6. Christmas 2009 — we get a Nintendo Wii for the holidays, but Jeffrey is too excited to learn how to play them.  He still spends “Wii time” watching Brian and I play, and jumping up and down a lot.
  7. February 2010 — maybe Jeffrey has ADHD?  His pediatrician gives him a prescription for stimulant medication, but they aren’t as effective as they should be.  Anything beyond a very small dose gives him mania.
  8. February 2010 — piano lessons have become too painful to continue.  Jeffrey takes a break, and Eleanor takes his spot with his teacher.  She’s only 4 at the time, but progresses twice as fast as he did.
  9. March 2010 — Jeffrey develops a nervous stutter.  Third clue.
  10. Spring 2010 — Jeffrey goes in for consultations with the Center for Children with Special Health Care Needs.  We try antidepressants to help with his anxiety, but once again: mania.  He was running around the neighborhood barefoot in 45 degree weather.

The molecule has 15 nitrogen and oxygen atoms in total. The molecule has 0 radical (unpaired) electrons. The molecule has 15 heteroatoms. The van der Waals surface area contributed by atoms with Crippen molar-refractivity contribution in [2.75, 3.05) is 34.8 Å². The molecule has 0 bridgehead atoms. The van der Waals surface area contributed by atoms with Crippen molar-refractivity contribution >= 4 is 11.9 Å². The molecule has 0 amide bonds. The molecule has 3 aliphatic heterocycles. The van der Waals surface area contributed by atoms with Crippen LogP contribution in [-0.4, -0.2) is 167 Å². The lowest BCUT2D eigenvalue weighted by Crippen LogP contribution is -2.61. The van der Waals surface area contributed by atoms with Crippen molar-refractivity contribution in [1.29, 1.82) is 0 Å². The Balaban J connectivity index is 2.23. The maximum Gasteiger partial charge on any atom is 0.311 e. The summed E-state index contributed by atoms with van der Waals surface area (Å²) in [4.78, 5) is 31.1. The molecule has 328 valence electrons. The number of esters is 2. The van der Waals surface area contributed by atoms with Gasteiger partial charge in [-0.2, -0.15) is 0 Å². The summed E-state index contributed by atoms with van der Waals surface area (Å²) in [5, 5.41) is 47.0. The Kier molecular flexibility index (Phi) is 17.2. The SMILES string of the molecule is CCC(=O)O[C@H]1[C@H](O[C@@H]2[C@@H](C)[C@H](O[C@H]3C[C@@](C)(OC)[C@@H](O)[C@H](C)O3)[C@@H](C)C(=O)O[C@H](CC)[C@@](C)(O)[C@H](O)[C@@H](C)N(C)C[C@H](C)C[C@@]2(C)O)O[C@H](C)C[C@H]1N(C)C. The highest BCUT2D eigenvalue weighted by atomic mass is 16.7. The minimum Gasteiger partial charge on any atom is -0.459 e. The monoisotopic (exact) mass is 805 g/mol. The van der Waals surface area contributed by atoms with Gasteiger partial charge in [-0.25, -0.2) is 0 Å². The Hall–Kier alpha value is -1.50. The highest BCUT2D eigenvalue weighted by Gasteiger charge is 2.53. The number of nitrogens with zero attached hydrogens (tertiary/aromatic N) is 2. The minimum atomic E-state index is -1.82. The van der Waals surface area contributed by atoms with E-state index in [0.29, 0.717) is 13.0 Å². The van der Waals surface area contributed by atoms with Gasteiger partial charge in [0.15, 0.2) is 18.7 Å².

11. Summer 2010 — Away from school and classmates, Jeffrey’s stutter disappears.  His collection of books about ancient history is quite extensive.  He becomes obsessed with complex role-playing board games (like Settlers of Catan and Dungeons & Dragons), although he prefers to make up his own rules and detailed dramatic scenarios that his friends can’t understand.  He doesn’t seem aware when his friends are bored or unable to penetrate the rich fantasy world he’s constructed.  Fifth clue.